The NSPCC has joined up with South Yorkshire organisations to raise awareness for child sexual exploitation in the region.
“We accept that we have learned lessons from things that happened in the past,” said Det Chief Insp Joanne Bates of South Yorkshire Police. “And now we have dedicated teams in relation to vulnerability and dealing with CSE.”
She was speaking a day after child sexual exploitation (CSE) awareness day was observed across the country on Sunday 18 March.
South Yorkshire has suffered from several CSE scandals over the years, with the most notable one being in Rotherham, which took place from the late 1980s to until around 2010.
“Awareness is always being raised among our own staff and externally. We encourage everybody to report CSE, if they have any concerns whatsoever, and they will be taken seriously,” Det Chief Insp Bates said.
— NSPCC (@NSPCC) March 18, 2018
Data collected by the NSPCC, the UK’s leading children’s charity, shows that every eight minutes a child sex offence is recorded in the UK and one in ten offences has an online element.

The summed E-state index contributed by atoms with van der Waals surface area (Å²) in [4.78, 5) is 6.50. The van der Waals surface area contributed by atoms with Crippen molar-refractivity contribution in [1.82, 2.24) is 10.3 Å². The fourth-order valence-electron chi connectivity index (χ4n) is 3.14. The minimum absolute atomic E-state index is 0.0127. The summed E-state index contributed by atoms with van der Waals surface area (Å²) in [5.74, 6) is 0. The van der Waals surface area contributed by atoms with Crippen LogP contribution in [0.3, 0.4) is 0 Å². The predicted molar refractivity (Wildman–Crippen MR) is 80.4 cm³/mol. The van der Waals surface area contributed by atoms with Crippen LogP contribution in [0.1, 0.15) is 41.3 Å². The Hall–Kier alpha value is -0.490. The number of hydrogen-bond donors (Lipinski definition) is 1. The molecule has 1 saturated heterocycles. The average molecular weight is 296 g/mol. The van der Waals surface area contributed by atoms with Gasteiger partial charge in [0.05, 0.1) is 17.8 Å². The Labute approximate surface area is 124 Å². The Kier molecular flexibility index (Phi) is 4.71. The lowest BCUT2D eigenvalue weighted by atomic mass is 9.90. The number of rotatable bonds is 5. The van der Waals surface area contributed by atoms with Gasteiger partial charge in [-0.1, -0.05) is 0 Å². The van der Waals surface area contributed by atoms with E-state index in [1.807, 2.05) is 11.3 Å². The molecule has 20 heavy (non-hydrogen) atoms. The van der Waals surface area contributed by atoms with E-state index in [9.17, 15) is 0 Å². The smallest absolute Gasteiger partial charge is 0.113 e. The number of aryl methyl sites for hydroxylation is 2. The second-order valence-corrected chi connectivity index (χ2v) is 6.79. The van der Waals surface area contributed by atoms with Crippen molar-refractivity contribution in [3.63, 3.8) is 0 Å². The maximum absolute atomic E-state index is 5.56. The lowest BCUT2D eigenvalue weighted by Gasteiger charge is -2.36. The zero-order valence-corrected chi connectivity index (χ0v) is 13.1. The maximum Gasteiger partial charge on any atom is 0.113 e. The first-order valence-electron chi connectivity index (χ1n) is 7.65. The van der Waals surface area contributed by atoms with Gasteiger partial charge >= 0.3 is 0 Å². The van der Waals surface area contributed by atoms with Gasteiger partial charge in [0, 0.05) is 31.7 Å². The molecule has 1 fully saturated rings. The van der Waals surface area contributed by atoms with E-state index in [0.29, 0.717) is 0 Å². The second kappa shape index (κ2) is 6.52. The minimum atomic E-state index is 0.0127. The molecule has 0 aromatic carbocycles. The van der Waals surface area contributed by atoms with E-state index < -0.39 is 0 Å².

The charity has been running a campaign in Sheffield named ‘It’s Not Okay’ in partnership with Sheffield Futures, a non-profit that supports young people.
Helen Westerman, the campaigns manager at NSPCC, said children may become secretive, would behave differently, or may change peer groups if they have been subjected to CSE.
Det Chief Insp Bates added: ““If you are suffering, or you have concerns about someone else, please be assured that we are absolutely committed to tackling this crime and that we will listen to you. Support is available from a range of specialist agencies, including the NSPCC and Barnardo’s.”